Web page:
Cleary is a new bike company focused on kids’ bikes. They do everything from balance bikes to 20-inch-wheel bikes. They’re made from steel, so they’ll last.
I happened to catch Cleary owner Jeff Cleary sizing up a grom for her first (next?) bike.
Parlee displayed a new aero road frame, the ESX (after Essex, the town in which Bob Parlee lives).
It’s helpful to keep in mind that before he started making bicycles, Bob Parlee made a name for himself in the world of sailing. He knows a thing or two about wind. This design is quite a departure from other aero shapes. I’m told that head-on, it’s not as fast as a Cervelo S5, but that in cross winds it’s much faster.
The folks at Parlee noted that placing the rear brake under the BB makes a big difference not just in aerodynamics, but also in ride quality. Seat stays can be make with much less carbon fiber in order to offer a much more compliant ride.
The proprietary seatpost is made in-house along with all of the tubing.
The ESX also features Parlee’s first in-house fork, which features a direct-mount front brake to increase aerodynamics.
Velo isn’t a well-known name in saddles to most consumers but the Taiwanese manufacturer is super-well-known within the industry as the factory of choice for many other saddle brands. They displayed and showed a few new models with great shapes and reasonable price points. I expect to have a few for review later this spring.
The Sea Otter has always made an effort to be family friendly with attractions like slides and climbing walls over the years, but this year I saw far more families present and far more of those families came armed with bikes for everyone. It made my wistful for my own family. I know that Mini-Shred would have loved the event. I’m vowing to make sure the entire family comes with me next year.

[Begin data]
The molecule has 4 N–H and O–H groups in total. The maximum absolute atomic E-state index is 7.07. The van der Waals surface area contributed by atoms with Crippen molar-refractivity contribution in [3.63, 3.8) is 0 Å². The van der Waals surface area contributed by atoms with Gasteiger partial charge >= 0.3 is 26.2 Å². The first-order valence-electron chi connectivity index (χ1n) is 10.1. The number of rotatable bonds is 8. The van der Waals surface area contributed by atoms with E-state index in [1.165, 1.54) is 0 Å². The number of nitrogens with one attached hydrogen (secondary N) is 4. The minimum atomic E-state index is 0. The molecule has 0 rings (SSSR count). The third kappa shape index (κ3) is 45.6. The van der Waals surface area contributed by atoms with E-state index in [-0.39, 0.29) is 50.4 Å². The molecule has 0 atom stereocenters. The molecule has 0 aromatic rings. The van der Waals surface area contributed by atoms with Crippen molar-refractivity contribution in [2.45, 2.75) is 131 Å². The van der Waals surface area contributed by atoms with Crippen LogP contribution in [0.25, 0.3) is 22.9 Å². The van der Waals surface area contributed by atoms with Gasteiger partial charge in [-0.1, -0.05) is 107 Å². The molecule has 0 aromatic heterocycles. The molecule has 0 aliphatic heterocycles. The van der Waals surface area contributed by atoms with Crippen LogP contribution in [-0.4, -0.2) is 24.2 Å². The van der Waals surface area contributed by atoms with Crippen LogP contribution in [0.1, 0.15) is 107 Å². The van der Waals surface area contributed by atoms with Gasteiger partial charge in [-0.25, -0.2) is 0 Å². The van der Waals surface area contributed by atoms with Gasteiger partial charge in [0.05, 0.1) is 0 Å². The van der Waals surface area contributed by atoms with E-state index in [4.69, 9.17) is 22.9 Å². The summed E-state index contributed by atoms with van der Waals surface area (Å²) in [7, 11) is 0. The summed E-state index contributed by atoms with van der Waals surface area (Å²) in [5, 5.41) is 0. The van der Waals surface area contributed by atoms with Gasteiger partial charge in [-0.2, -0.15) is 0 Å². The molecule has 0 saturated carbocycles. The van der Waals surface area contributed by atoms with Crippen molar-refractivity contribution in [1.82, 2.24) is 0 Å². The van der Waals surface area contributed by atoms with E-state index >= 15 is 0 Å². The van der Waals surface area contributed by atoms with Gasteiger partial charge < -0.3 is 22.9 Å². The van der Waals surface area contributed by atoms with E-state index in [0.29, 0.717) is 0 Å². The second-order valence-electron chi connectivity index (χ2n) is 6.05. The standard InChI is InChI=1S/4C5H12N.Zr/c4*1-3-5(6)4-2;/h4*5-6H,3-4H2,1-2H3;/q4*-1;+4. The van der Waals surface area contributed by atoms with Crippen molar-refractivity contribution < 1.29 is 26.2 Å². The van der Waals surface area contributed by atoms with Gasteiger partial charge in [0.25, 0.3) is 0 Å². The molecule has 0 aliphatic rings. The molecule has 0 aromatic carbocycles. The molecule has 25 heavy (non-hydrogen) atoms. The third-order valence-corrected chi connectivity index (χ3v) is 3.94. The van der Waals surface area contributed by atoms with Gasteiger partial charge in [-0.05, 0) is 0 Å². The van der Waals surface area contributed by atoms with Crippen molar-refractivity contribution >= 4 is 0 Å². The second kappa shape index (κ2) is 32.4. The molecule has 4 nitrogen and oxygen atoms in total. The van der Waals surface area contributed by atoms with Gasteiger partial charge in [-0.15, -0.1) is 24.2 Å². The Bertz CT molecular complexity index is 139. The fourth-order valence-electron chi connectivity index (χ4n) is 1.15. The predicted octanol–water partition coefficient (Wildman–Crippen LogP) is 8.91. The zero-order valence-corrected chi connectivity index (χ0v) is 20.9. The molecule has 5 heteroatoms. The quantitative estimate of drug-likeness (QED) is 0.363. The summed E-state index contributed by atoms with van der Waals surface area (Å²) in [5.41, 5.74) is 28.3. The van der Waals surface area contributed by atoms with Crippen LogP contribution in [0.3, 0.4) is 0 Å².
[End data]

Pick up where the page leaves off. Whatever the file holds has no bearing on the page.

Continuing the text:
The United States faces a significant problem in how it transitions its economy into the 21st century. Detroit was only a canary in the coal mine. Making domestic products of sufficient quality to attract buyers isn’t a fantasy laden with unicorns but a political necessity. Shinola has taken the challenge head-on by producing goods in and around Detroit.
One of Shinola’s more interesting details is the way every product they produce features a serial number that tells the story of the origin of the components and manufacture of the item, such as this watch.
Funny how a touch from a bygone era can impart modern cool.
I had never coveted a pink bike before I saw this. I think what I want isn’t so much this bike, but a daughter riding it.
Copper. It’s like that.
Ergon also showed a saddle I’m interested to ride.
I’ve seen lots of efforts to manufacture seatposts that will impart some shock-absorbing qualities for road bikes. Most that I’ve encountered do nothing. This one from Ergon intrigues me. The two halves are meant to allow significant fore-aft flex. We’ve got one on the way.
Rolf Prima has been undergoing a significant reboot with a bunch of new wheels. The Ares4 is a carbon clincher that comes in either a rim brake or disc brake version. The 42mm-deep rim features a rounded spoke bed for improved handling in cross winds. While the number of disc-brake road wheels is increasing, these wheels still aren’t plentiful and at $2399, these present an attractive alternative to Zipp and Enve.